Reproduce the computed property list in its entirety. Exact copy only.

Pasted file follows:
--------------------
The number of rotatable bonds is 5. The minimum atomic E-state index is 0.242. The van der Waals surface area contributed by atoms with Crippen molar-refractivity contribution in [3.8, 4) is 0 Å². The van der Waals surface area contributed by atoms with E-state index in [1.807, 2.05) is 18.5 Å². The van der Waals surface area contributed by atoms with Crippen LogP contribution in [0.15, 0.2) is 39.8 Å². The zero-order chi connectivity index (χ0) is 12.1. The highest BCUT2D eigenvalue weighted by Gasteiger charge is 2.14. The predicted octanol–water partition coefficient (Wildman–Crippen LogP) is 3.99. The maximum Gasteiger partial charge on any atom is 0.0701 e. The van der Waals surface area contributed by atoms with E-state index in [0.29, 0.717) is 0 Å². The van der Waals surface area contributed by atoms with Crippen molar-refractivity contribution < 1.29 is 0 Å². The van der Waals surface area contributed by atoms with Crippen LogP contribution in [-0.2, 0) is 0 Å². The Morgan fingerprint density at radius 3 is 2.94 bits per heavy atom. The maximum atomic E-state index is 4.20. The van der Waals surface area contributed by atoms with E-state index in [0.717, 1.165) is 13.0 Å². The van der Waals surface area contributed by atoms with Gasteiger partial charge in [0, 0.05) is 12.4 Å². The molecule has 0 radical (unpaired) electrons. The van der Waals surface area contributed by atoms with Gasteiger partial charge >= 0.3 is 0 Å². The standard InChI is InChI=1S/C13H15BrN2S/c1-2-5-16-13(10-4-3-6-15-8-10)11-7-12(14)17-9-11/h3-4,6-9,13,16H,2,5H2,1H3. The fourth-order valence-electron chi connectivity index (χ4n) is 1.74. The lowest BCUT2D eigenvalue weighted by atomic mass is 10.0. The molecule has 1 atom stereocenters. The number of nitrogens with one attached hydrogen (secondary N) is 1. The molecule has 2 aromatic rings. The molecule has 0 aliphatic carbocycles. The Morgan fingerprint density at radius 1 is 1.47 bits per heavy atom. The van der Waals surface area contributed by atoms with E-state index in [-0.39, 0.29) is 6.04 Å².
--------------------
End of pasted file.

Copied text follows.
The number of rotatable bonds is 5. The minimum atomic E-state index is 0.242. The van der Waals surface area contributed by atoms with Crippen molar-refractivity contribution in [3.8, 4) is 0 Å². The van der Waals surface area contributed by atoms with E-state index in [1.807, 2.05) is 18.5 Å². The van der Waals surface area contributed by atoms with Crippen LogP contribution in [0.15, 0.2) is 39.8 Å². The zero-order chi connectivity index (χ0) is 12.1. The highest BCUT2D eigenvalue weighted by Gasteiger charge is 2.14. The predicted octanol–water partition coefficient (Wildman–Crippen LogP) is 3.99. The maximum Gasteiger partial charge on any atom is 0.0701 e. The van der Waals surface area contributed by atoms with E-state index in [0.29, 0.717) is 0 Å². The van der Waals surface area contributed by atoms with Crippen molar-refractivity contribution < 1.29 is 0 Å². The van der Waals surface area contributed by atoms with Crippen LogP contribution in [-0.2, 0) is 0 Å². The Morgan fingerprint density at radius 3 is 2.94 bits per heavy atom. The maximum atomic E-state index is 4.20. The van der Waals surface area contributed by atoms with E-state index in [0.717, 1.165) is 13.0 Å². The van der Waals surface area contributed by atoms with Gasteiger partial charge in [0, 0.05) is 12.4 Å². The molecule has 0 radical (unpaired) electrons. The van der Waals surface area contributed by atoms with Gasteiger partial charge >= 0.3 is 0 Å². The standard InChI is InChI=1S/C13H15BrN2S/c1-2-5-16-13(10-4-3-6-15-8-10)11-7-12(14)17-9-11/h3-4,6-9,13,16H,2,5H2,1H3. The fourth-order valence-electron chi connectivity index (χ4n) is 1.74. The lowest BCUT2D eigenvalue weighted by atomic mass is 10.0. The molecule has 1 atom stereocenters. The number of nitrogens with one attached hydrogen (secondary N) is 1. The molecule has 2 aromatic rings. The molecule has 0 aliphatic carbocycles. The Morgan fingerprint density at radius 1 is 1.47 bits per heavy atom. The van der Waals surface area contributed by atoms with E-state index in [-0.39, 0.29) is 6.04 Å².